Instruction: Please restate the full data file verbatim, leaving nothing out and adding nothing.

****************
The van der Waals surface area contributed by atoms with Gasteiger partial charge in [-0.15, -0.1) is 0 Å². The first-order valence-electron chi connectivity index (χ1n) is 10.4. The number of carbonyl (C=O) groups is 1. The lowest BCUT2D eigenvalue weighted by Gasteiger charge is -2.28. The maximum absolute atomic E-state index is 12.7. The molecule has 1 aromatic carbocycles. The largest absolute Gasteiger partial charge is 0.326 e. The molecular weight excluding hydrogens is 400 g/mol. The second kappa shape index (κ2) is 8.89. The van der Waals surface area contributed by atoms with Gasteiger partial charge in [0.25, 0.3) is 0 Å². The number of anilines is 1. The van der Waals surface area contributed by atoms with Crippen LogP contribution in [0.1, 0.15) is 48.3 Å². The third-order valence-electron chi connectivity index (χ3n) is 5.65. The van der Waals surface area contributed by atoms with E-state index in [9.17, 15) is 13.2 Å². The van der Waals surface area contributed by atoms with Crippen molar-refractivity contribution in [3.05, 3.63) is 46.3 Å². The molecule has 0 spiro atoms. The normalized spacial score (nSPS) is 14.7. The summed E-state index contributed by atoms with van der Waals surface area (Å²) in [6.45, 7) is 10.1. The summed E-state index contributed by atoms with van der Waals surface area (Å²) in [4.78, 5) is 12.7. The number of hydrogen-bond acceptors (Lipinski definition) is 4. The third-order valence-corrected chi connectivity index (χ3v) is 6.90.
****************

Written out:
The van der Waals surface area contributed by atoms with Gasteiger partial charge in [-0.15, -0.1) is 0 Å². The first-order valence-electron chi connectivity index (χ1n) is 10.4. The number of carbonyl (C=O) groups is 1. The lowest BCUT2D eigenvalue weighted by Gasteiger charge is -2.28. The maximum absolute atomic E-state index is 12.7. The molecule has 1 aromatic carbocycles. The largest absolute Gasteiger partial charge is 0.326 e. The molecular weight excluding hydrogens is 400 g/mol. The second kappa shape index (κ2) is 8.89. The van der Waals surface area contributed by atoms with Gasteiger partial charge in [0.25, 0.3) is 0 Å². The number of anilines is 1. The van der Waals surface area contributed by atoms with Crippen LogP contribution in [0.1, 0.15) is 48.3 Å². The third-order valence-electron chi connectivity index (χ3n) is 5.65. The van der Waals surface area contributed by atoms with E-state index in [9.17, 15) is 13.2 Å². The van der Waals surface area contributed by atoms with Crippen molar-refractivity contribution in [3.05, 3.63) is 46.3 Å². The molecule has 0 spiro atoms. The normalized spacial score (nSPS) is 14.7. The summed E-state index contributed by atoms with van der Waals surface area (Å²) in [6.45, 7) is 10.1. The summed E-state index contributed by atoms with van der Waals surface area (Å²) in [4.78, 5) is 12.7. The number of hydrogen-bond acceptors (Lipinski definition) is 4. The third-order valence-corrected chi connectivity index (χ3v) is 6.90.